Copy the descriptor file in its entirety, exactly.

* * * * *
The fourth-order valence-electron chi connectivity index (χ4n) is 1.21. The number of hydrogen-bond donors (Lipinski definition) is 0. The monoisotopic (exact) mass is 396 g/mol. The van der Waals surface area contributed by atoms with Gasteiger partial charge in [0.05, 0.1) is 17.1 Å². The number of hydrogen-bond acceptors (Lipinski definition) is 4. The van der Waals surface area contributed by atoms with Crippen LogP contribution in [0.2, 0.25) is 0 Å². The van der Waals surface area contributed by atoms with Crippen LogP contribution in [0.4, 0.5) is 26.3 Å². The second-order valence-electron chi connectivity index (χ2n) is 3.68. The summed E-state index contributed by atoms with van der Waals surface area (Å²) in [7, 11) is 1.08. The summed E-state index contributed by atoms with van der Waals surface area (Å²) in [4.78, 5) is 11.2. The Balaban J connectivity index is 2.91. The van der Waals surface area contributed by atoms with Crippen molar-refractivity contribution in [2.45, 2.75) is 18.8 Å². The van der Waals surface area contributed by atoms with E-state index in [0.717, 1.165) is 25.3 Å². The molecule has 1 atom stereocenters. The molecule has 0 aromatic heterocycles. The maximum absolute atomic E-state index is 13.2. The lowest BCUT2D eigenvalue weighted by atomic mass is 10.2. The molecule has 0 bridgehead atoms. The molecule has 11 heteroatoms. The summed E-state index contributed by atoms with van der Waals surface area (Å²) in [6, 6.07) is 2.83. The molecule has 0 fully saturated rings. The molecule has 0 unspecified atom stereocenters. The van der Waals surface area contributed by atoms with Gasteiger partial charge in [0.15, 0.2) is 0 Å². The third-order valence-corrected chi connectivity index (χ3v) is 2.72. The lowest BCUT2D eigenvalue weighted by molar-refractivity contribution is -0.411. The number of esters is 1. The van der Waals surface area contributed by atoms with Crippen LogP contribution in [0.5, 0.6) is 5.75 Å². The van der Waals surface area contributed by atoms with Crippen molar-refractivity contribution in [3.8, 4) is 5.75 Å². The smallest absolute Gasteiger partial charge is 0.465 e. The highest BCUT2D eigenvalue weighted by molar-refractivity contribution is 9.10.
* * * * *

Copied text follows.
The fourth-order valence-electron chi connectivity index (χ4n) is 1.21. The number of hydrogen-bond donors (Lipinski definition) is 0. The monoisotopic (exact) mass is 396 g/mol. The van der Waals surface area contributed by atoms with Gasteiger partial charge in [0.05, 0.1) is 17.1 Å². The number of hydrogen-bond acceptors (Lipinski definition) is 4. The van der Waals surface area contributed by atoms with Crippen LogP contribution in [0.2, 0.25) is 0 Å². The van der Waals surface area contributed by atoms with Crippen LogP contribution in [0.4, 0.5) is 26.3 Å². The second-order valence-electron chi connectivity index (χ2n) is 3.68. The summed E-state index contributed by atoms with van der Waals surface area (Å²) in [7, 11) is 1.08. The summed E-state index contributed by atoms with van der Waals surface area (Å²) in [4.78, 5) is 11.2. The Balaban J connectivity index is 2.91. The van der Waals surface area contributed by atoms with Crippen molar-refractivity contribution in [2.45, 2.75) is 18.8 Å². The van der Waals surface area contributed by atoms with E-state index in [0.717, 1.165) is 25.3 Å². The molecule has 1 atom stereocenters. The molecule has 0 aromatic heterocycles. The maximum absolute atomic E-state index is 13.2. The lowest BCUT2D eigenvalue weighted by atomic mass is 10.2. The molecule has 0 bridgehead atoms. The molecule has 11 heteroatoms. The summed E-state index contributed by atoms with van der Waals surface area (Å²) in [6, 6.07) is 2.83. The molecule has 0 fully saturated rings. The molecule has 0 unspecified atom stereocenters. The van der Waals surface area contributed by atoms with Gasteiger partial charge in [0.15, 0.2) is 0 Å². The third-order valence-corrected chi connectivity index (χ3v) is 2.72. The lowest BCUT2D eigenvalue weighted by molar-refractivity contribution is -0.411. The number of esters is 1. The van der Waals surface area contributed by atoms with Crippen LogP contribution in [0.5, 0.6) is 5.75 Å². The van der Waals surface area contributed by atoms with Crippen molar-refractivity contribution in [3.8, 4) is 5.75 Å². The smallest absolute Gasteiger partial charge is 0.465 e. The highest BCUT2D eigenvalue weighted by molar-refractivity contribution is 9.10.